Simply put, the AnCap model, like the communist one before it, calls for the disintegration of the state, as Brian implies. I can’t help but wonder how the AnCaps intend to dissolve the State without an initial powerful political mechanism designed to do the demolition work, and you will note that Brian does not provide any clues as to how this would happen. But you say, AnCaps are not part of the political class and have no designs on being part of a State.
You might say that, but only if you aren’t paying attention. Ron Paul, who has intimate connections with the Von Mises Institute that sponsors AnCap discussions, is indeed part of the State and has aspired to the presidency. There is a first clue. Further, his son Rand is now considered a possible GOP hopeful. And speaking of political money and power, the money bombs collected for the Ron Paul campaign ran into the millions.
The AnCap strategy will definitely require politicians to go to bat for them, and therein lies the analogy with communism. In fact, when I implied that AnCap has no real-world models, I had forgotten this “melting away of the State” idea of theirs and its stark similarity to communism.
If AnCap is to “succeed,” it will indeed succeed in Washington and in other areas of political power, regardless of what its proponents and propagandizers say. Just as the first system that purported to dissolve the State was implemented in the Kremlin.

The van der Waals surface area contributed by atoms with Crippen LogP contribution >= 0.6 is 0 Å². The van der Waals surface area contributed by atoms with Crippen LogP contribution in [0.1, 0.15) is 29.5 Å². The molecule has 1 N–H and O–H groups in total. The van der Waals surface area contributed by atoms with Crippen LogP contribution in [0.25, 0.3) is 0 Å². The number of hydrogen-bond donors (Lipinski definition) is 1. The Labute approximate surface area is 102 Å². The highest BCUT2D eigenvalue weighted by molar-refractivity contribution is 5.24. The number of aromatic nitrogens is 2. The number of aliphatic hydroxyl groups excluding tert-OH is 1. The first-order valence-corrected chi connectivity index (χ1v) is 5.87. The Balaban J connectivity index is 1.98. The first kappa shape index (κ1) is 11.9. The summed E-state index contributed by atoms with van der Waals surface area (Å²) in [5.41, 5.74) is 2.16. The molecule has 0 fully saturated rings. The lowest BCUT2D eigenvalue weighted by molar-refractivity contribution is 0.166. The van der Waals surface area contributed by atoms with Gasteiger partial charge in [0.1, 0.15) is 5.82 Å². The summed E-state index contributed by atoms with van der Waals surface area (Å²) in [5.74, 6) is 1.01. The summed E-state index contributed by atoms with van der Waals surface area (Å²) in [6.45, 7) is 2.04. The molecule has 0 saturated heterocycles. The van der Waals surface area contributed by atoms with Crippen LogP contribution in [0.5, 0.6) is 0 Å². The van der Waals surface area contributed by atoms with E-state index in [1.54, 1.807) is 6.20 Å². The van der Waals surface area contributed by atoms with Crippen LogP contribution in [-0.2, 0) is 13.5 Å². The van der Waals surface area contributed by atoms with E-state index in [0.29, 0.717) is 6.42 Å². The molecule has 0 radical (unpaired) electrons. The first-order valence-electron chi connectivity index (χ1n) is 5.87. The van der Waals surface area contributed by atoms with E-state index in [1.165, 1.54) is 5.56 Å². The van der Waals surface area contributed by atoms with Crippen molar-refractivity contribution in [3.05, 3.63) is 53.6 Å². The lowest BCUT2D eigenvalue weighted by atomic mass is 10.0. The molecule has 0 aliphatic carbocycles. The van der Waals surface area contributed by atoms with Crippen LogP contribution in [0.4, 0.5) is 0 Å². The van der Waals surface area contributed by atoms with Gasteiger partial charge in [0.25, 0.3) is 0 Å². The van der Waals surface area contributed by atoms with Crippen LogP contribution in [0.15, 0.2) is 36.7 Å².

And that is where the whole thing blows apart, because the theme is to make politics and the State disappear. Yet even at this incipient stage, it is already striving hard for centralized political power, the kind it says it opposes. Just imagine how much power it will have accrued once it has picked up political inertia!
Of course, Brian, and all the others who have opposed me (politely so far) have used a subtle form of intimidation, implying that I am simply not knowledgeable enough to talk about (i.e., be “conversational” in) Anarcho-Capitalism. I assume this patronizing approach is their modus operandi with any opponent. Like the liberal left, they thus pretend to be more knowledgeable and their opponents are supposed to feel stupid and slink away.
However, as a language student living in Germany for a year and then later in Russia and Poland, I became hypersensitized to tyranny and the subtle ways in which it stealthily subverts political systems, cultures and whole nations. Spiegel was then publishing numerous articles on the Third Reich, which I devoured (at the time, Spiegel was not available in English). My sensitization to the Eastern tyranny came through personal contacts with natives of East Germany, Poland and Russia, and later China, who told me many stories of woe, such as the way my Russian informants, for example, were interrogated by the KGB when caught consorting with foreigners, or the demoralizing servitude of Poles as economic pawns of Russia. Being sensitive to something through personal contact and by living in a country that has passed through a period of deeply tragic tyranny is not the same as reading books in the library or taking a course, because second-hand exposure does not impart the flavor of tyranny.
By way of analogy, you don’t need to be a trained taste tester specialized in seafood to distinguish between a fresh fish and yesterday’s catch.
If you catch my drift.